The New York Public Library’s board named Anthony Marx its new president today. Marx, a New York native who grew up in Inwood and attended the Bronx High School of Science, currently serves as the president of Amherst College in Massachusetts. Next summer, he will replace outgoing president Paul LeClerc, a Voltaire scholar and the former president of Hunter College who is retiring after 17 years at the helm of the library system.
Marx comes to the library at a time when e-books and e-readers have caused many to question the future of books. “Libraries are about access to ideas and information," says Marx. "Books have been the delivery systems for that information for hundreds of years, but that is changing.”
He adds that the 21st century library has to embrace new technologies, and hopes to increasingly offer books online in his new post. "Our job is to make sure that the new technology doesn’t diminish that access," Marx says. "We have to make e-books available to everyone, including those that can’t afford the fees that a private company might charge."
Prior to his time as university president at Amherst, Marx was an apartheid scholar and urban education specialist. In 1984, he opened a school in South Africa that took students out of the apartheid school system and trained them for top universities. "That was a powerful lesson to me about the turnaround possibilities for people’s lives under the worst circumstances," says Marx. Later, as a professor at Columbia University he started a program that trained and recruited New York City public school teachers.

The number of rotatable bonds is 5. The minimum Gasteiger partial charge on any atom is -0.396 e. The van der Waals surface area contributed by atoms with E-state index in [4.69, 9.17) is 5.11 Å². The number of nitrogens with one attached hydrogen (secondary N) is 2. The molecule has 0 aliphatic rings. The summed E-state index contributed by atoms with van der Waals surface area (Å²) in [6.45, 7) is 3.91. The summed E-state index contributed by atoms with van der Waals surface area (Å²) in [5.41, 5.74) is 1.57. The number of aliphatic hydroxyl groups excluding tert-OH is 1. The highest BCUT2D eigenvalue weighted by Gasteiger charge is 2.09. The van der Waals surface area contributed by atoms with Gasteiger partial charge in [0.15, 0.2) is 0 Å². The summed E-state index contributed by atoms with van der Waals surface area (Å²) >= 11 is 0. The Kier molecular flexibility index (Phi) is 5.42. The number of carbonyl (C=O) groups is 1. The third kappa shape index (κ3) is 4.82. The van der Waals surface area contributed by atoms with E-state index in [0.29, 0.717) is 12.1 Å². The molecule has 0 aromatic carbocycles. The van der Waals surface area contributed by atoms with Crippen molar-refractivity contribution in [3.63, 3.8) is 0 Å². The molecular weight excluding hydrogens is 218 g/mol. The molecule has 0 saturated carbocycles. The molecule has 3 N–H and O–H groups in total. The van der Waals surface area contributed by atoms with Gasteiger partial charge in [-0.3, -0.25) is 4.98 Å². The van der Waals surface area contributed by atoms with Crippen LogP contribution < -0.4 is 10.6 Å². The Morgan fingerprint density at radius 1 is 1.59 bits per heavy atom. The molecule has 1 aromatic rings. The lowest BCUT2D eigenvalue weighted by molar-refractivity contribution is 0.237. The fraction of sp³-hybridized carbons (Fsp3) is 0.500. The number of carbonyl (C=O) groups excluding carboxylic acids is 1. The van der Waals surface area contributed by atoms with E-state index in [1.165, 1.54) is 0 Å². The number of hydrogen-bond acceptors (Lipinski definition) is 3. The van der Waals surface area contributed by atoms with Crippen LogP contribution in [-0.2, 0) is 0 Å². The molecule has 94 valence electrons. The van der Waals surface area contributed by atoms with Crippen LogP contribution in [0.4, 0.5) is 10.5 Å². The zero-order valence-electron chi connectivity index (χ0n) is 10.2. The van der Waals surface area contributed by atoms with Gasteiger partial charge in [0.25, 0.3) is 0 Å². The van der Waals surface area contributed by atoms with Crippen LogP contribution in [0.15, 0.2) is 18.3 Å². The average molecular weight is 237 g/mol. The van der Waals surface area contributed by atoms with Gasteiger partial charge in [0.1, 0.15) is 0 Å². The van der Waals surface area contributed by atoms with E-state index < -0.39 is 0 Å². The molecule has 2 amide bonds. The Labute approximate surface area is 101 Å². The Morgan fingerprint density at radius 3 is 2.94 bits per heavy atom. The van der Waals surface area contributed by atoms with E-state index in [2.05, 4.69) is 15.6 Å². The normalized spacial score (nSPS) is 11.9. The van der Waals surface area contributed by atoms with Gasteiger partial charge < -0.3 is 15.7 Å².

Among Marx's new challenges will be operating 86 neighborhood branches with a reduced budget. The city council cut $10 million from the library's funding earlier this year, forcing some branches to reduce operating hours.
Marx acknowledges that the future of libraries is uncertain. But he's ready to take on the challenge of running a sprawling non-profit, including courting donors during tough economic times.
“Libraries are at the core of our values as a civilization and as a city," says Marx. "We need to make sure the library not only continues to exist, but that it continues to be a center of educational life, and informed life and of citizenship and enlightenment, at a time when all that seems to be much more threatened than I would have guessed.”